Over the course of the Queen’s Birthday long weekend, roughly 200 board gamers collectively raised A$8,000 for the McGrath Foundation. But that wasn’t the biggest contribution we made, as we slung dice, flipped cards and got surprisingly aggro over rule disputes.

BorderCon takes place in the regional city of Albury every year, and most of those board game geeks attending stay at the venue that hosts the convention: the Hovell Tree Inn. On the way home, I was laughing about the fact that the managers of that hotel would be factoring a horde of gamers into their annual budgets and planning.

(Side note: as soon as my gang of four arrived, the staff went downstairs to get more beer. That’s a concrete example of using past data in forward planning, while holding off until the Last Responsible Moment. There’s no point chilling all that excess Carlton Draught if we unexpectedly skip the event this year.)

Now, you would think a place like Albury would be relatively self-sufficient, but there are a lot of empty shopfronts on the main drag. Drought has meant fewer cows for sale, which means fewer trips to Albury by people who buy cows, which means less work at the slaughterhouses, which means fewer rooms booked in hotels, which means less foot traffic on the streets, which means…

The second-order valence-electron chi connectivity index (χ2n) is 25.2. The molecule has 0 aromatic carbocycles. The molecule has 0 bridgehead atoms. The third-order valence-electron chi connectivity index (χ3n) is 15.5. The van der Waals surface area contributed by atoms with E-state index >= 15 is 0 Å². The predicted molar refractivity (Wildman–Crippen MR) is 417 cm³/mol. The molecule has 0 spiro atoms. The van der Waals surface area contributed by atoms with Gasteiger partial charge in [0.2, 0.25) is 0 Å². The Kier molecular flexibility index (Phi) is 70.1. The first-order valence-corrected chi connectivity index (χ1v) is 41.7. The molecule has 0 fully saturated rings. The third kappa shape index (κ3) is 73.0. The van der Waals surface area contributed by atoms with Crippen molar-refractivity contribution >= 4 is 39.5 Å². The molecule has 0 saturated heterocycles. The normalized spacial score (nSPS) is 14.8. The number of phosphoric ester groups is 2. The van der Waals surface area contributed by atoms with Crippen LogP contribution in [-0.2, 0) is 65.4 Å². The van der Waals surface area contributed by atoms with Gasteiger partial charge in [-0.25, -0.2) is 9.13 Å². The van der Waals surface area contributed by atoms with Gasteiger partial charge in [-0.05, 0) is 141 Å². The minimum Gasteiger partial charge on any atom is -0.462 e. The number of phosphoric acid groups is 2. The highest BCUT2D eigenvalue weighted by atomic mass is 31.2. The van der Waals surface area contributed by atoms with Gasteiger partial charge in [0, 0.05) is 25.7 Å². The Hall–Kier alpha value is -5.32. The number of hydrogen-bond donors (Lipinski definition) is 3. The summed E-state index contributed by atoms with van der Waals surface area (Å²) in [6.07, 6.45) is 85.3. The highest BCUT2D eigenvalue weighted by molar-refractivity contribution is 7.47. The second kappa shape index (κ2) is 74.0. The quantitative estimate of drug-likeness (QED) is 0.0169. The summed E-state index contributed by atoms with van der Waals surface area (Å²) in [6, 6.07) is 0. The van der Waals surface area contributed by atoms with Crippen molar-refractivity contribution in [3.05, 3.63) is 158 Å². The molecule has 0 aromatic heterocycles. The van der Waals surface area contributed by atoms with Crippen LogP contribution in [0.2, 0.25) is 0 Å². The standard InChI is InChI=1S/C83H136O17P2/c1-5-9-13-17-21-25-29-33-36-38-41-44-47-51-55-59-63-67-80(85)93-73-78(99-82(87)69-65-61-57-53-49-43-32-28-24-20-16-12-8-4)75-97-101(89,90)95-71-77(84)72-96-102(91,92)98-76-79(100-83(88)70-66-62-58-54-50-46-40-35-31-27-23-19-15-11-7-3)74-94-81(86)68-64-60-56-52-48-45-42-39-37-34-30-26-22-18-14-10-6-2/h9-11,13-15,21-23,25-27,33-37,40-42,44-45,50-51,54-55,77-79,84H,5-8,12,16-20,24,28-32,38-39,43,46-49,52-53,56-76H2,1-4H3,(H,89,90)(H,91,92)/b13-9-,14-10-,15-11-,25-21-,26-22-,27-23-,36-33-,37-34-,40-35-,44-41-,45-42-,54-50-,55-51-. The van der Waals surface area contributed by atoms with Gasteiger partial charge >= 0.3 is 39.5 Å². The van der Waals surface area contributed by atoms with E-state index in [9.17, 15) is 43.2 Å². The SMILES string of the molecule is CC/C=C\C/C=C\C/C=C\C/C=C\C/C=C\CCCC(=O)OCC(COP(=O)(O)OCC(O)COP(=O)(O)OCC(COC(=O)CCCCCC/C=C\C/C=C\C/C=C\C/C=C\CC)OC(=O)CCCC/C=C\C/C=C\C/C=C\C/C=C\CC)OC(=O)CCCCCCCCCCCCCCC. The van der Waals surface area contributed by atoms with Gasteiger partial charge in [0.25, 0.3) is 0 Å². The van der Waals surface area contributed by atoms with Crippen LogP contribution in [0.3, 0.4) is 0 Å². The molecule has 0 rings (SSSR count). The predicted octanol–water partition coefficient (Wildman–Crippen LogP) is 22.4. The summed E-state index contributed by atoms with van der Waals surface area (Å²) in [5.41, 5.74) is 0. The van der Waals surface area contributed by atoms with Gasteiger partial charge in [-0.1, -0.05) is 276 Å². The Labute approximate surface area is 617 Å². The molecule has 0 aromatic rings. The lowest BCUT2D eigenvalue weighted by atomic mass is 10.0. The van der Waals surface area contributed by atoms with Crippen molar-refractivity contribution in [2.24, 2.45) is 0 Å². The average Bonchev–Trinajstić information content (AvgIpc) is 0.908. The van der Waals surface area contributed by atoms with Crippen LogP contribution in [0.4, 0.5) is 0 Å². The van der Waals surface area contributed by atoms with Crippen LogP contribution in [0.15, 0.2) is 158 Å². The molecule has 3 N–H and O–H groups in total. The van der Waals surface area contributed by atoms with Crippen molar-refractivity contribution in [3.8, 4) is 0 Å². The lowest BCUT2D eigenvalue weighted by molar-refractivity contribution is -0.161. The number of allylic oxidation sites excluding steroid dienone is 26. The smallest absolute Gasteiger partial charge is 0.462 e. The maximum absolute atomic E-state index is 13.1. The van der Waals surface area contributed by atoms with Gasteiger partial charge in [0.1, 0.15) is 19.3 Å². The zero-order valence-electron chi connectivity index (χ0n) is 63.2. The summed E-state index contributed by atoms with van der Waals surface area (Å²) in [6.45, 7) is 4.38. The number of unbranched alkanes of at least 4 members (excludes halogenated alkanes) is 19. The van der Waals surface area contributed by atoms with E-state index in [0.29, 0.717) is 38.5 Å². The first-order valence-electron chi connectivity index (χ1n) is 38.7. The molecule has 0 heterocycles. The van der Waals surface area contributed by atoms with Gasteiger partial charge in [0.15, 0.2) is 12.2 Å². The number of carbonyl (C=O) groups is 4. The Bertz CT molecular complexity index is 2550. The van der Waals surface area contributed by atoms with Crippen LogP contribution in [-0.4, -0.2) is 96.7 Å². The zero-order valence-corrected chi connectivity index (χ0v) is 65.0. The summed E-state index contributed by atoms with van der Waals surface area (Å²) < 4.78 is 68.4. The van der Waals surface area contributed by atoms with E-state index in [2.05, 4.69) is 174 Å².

…actually, it is important to plan for those board gamers coming to town.

Not that we present a huge boost to the economy, but we’re one of thousands of tiny subcultures, clubs, organisations or communities who book space to do stuff. Think of all the awards ceremonies or conferences or reunions of people who need a destination in which to congregate, perform their activities then eat, drink and be merry.

If the weather is unkind to a primary industry, we visitors and our beer tokens grow in importance, so we’re worth cultivating for repeat business.

Certainly, there were people already booking their accommodation for BorderCon 2020 on the last day.

In the emergency services, there’s often a lot of talk about interoperability – trying to figure out the best ways for fireys, ambos and cops to communicate and work together in a crisis. For a city like Albury, it’s equally important to get those synergies happening when times are tough. If the problems of one sector knock on to become that of another, more effort should go into working on collective solutions.

Like free Carlton Draught for online influencers who talk up your beautiful city, friendly people and excellent businesses. Just a thought.